The opinion of the court was delivered by: KAHN
Under Rule 56(c), summary judgment:
shall be rendered forthwith if the pleadings, depositions, answers to interrogatories, and admissions on file, together with the affidavits, if any, show that there is no genuine issue as to any material fact and that the moving party is entitled to a judgment as a matter of law.
Fed.R.Civ.P. 56(c); see Anderson v. Liberty Lobby, 477 U.S. 242, 250, 91 L. Ed. 2d 202, 106 S. Ct. 2505 (1986). The moving party has the initial burden of "informing the district court of the basis for its motion" and identifying the matter that "it believes demonstrate[s] the absence of a genuine issue of material fact." Celotex Corp. v. Catrett, 477 U.S. 317, 323, 91 L. Ed. 2d 265, 106 S. Ct. 2548 (1986); Fed. Deposit Ins. Corp. v. Giammettei, 34 F.3d 51, 54 (2d Cir.1994). The substantive law determines which facts are material to the outcome of a particular litigation. See Anderson, 477 U.S. at 250; Heyman v. Commerce & Indus. Ins. Co., 524 F.2d 1317, 1320 (2d Cir. 1975). In determining whether summary judgment is appropriate, a court must resolve all ambiguities, and draw all reasonable inferences against the moving party. See Matsushita Elec. Indus. Co. v. Zenith Radio Corp., 475 U.S. 574, 586, 89 L. Ed. 2d 538, 106 S. Ct. 1348 (1986) (citing United States v. Diebold, Inc., 369 U.S. 654, 655, 8 L. Ed. 2d 176, 82 S. Ct. 993 (1962)); Hurwitz v. Sher, 982 F.2d 778, 780 (2d Cir. 1992), cert. denied, 508 U.S. 912, 124 L. Ed. 2d 255, 113 S. Ct. 2345 (1993).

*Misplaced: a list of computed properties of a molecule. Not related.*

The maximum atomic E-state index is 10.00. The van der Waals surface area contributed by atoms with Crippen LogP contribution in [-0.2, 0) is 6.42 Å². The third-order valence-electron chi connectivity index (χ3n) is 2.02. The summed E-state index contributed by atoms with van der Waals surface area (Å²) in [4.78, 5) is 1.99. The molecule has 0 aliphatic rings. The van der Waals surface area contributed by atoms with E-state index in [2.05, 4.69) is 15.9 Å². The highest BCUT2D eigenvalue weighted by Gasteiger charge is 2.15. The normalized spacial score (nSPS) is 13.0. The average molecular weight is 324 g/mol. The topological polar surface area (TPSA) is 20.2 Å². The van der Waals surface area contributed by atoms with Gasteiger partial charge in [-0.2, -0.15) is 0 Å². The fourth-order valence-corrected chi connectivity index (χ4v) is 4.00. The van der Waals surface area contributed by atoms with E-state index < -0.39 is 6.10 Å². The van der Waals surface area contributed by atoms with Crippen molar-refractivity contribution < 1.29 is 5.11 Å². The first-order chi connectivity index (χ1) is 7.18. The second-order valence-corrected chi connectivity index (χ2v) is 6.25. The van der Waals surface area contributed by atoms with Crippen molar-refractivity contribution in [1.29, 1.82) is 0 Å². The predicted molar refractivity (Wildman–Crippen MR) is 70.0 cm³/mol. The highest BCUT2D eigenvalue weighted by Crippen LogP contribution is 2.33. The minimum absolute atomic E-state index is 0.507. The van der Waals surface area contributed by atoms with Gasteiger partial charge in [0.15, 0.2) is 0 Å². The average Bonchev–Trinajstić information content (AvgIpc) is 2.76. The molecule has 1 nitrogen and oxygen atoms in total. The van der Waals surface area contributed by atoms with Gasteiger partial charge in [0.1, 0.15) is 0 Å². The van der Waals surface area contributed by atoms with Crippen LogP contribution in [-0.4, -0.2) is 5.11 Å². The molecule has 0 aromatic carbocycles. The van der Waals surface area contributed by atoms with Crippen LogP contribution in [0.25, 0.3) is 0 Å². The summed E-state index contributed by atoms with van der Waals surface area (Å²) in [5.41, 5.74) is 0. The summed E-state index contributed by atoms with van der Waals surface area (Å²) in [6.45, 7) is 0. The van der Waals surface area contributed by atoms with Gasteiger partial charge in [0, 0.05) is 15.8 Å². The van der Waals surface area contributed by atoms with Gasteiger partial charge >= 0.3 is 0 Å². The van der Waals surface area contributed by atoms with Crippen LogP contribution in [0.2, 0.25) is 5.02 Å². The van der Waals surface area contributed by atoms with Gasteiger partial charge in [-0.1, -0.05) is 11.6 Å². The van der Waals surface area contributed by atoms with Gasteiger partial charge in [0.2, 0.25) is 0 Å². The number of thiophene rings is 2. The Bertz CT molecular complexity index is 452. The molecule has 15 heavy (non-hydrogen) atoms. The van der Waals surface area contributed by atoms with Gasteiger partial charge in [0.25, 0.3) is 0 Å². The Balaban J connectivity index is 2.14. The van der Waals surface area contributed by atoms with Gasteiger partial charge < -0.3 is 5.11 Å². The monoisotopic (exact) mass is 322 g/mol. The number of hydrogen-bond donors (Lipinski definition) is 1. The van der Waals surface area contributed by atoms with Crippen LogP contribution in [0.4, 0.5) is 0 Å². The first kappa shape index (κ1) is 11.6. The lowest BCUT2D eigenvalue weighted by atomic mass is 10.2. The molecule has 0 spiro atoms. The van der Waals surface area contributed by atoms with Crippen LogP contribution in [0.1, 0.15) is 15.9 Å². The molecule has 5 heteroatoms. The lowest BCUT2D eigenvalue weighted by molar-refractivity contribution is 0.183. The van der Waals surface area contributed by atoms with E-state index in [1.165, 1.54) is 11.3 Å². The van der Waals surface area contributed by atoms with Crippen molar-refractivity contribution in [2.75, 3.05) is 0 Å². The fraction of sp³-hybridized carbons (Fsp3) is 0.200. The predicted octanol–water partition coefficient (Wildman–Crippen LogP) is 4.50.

If the moving party meets its burden, the burden then shifts to the non-moving party to come forward with "specific facts showing that there is a genuine issue for trial." Fed.R.Civ.P. 56(e). The non-moving party must "do more than simply show that there is some metaphysical doubt as to the material facts." Matsushita, 475 U.S. at 586; Trans Sport v. Starter Sportswear, 964 F.2d 186, 188 (2d Cir. 1992) (stating that "the nonmoving party must come forward with enough evidence to support a jury verdict in its favor, and the motion will not be defeated merely . . . on the basis of conjecture or surmise") (citations omitted). Only when it is apparent, however, that no rational finder of fact "could find in favor of the non-moving party because the evidence to support its case is so slight" should summary judgment be granted. Gallo v. Prudential Residential Servs., 22 F.3d 1219, 1223 (2d Cir. 1994). With this standard in mind, the Court turns to the substance of defendant's motion.
B. Lack of Subject Matter Jurisdiction
Defendants argue that the Court is without subject matter jurisdiction over this action because plaintiffs have failed to file a notice of claim in compliance with 28 U.S.C. § 2675.
Section 2675(a) of Title 28 requires, as a prerequisite to a suit under the FTCA, that "the claimant shall have first presented the claim to the appropriate Federal agency and his claim shall have been finally denied by the agency in writing and sent by certified or registered mail." 28 U.S.C. § 2675(a). "[A] claim shall be deemed to have been presented when a Federal agency receives from a claimant . . . written notification of an incident, accompanied by a claim for money damages in a sum certain for injury to or loss of property . . . ." 28 C.F.R. § 14.2(a).